A federal judge has denied a request by an accused ringleader of the 2012 terror attack in Benghazi, Libya, to return to his home country and avoid a possible death penalty sentence in the U.S.
In a 20-page opinion issued late on Tuesday evening, Judge Christopher Cooper said that his questionable treatment after being apprehended by U.S. officials in 2014 did not disqualify him from being tried in the U.S. District Court for the District of Columbia.
“[T]he power of a court to try a person for a crime is not dependent on whether he was initially brought within the court’s jurisdiction by lawful means,” Cooper wrote.
Ahmed Abu Khattala has been accused of helping to lead the 2012 attack on a U.S. diplomatic compound, which resulted in the deaths of four Americans including Ambassador Christopher Stevens. The violence has turned into a political firestorm, and was depicted in the Hollywood blockbuster “13 Hours” earlier this year.
He pleaded not guilty to more than a dozen charges of murder, conspiracy and support for terrorism in October of 2014.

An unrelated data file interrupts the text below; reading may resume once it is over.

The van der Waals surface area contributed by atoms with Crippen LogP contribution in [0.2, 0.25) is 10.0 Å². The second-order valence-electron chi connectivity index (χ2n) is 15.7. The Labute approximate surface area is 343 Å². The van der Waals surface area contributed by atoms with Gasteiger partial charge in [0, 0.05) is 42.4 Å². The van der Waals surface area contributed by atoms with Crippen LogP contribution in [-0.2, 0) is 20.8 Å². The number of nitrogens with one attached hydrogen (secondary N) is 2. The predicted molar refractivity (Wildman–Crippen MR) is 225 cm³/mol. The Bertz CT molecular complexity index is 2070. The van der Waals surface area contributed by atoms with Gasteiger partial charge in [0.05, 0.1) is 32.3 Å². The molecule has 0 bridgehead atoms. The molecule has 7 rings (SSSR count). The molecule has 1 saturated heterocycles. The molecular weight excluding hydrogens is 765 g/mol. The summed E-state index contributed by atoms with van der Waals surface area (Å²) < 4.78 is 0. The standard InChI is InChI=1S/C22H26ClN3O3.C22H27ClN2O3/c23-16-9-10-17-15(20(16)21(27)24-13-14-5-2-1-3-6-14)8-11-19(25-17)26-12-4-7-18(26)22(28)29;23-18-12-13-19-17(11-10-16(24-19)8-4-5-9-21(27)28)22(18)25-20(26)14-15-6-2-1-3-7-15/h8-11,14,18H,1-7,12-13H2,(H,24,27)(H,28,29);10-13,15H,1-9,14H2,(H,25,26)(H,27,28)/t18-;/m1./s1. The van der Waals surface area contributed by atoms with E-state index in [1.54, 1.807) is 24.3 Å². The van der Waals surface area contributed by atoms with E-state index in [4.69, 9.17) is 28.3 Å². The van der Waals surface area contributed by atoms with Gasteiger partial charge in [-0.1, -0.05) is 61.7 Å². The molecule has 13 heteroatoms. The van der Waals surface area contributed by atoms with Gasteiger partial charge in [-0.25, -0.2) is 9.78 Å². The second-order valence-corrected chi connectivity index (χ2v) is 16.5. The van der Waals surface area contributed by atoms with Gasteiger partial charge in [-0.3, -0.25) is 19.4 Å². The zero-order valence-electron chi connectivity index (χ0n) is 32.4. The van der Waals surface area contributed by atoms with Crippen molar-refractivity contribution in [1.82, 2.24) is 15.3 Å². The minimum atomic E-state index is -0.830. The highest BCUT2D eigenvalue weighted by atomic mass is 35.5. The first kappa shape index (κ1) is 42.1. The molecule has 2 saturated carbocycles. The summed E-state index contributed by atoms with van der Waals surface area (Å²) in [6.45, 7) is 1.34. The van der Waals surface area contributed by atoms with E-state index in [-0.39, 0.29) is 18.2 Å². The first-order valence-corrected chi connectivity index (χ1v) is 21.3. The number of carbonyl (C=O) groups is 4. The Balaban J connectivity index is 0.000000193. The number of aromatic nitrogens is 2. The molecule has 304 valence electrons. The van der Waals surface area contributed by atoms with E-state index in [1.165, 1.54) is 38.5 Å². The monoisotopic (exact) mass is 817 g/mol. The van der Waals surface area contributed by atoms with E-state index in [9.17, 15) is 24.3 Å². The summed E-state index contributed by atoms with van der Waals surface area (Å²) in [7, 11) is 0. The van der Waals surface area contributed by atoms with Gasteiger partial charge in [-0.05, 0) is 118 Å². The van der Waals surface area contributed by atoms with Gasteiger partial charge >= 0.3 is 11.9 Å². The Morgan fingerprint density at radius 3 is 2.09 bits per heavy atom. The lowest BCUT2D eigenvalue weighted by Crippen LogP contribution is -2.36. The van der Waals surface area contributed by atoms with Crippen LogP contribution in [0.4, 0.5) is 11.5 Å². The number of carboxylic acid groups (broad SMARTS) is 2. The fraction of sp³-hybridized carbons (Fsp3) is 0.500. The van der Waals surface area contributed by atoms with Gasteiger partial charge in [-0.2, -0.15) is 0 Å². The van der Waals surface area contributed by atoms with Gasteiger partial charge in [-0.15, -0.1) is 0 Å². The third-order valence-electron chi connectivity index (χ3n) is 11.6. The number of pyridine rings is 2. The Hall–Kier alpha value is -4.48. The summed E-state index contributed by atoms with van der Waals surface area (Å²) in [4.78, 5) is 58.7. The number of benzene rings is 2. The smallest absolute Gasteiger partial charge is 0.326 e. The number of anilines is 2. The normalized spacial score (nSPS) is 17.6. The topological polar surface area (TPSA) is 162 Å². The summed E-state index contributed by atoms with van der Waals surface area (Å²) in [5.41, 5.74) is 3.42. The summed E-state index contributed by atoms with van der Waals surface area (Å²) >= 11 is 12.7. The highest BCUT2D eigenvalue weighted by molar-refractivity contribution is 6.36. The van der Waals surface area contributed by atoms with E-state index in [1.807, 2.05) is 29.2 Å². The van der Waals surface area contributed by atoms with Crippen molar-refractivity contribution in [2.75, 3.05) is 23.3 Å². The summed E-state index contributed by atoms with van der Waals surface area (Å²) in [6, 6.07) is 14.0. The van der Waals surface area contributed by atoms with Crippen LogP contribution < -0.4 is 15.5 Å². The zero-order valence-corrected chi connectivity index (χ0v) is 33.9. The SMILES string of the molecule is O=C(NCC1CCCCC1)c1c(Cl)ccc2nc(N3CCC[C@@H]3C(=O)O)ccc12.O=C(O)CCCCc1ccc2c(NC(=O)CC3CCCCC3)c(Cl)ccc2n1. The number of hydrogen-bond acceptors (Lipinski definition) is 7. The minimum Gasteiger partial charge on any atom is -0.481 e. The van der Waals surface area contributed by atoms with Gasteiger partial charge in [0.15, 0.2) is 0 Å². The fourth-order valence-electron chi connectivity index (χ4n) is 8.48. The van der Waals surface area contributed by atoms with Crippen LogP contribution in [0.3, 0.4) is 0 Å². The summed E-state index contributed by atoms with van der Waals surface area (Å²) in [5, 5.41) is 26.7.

Last summer, Abu Khattala’s lawyers asked the court to return him to Libya, claiming that the Obama administration violated the Constitution by holding him for 13 days onboard a U.S. Navy ship before he came to the U.S. Abu Khattala has claimed that he was interrogated for six days without being read his Miranda rights, and that the government ignored his request for a lawyer.
“None of these claims, however, is properly before the court at this stage of the proceedings,” Cooper wrote.
The time for Abu Khattala’s lawyers to raise their concerns, the judge claimed, was when government lawyers present evidence.
The Libyan militant faces the death penalty, and had also requested that the court take that penalty off the table, since the Libyan government would likely not have subjected him to that punishment.
Cooper called that request “unprecedented,” and claimed that he would have “absolutely no way of determining” what might have happened had Abu Khattala not been brought to the U.S.
Furthermore, Cooper wrote, the decision about what penalty to seek lies with federal prosecutors — not the court.
“The court may not intrude on this exercise of prosecutorial discretion any more than it could order the government to seek a prison sentence of no more than five, ten, or twenty years when the charged statute allows for a life sentence,” Cooper wrote.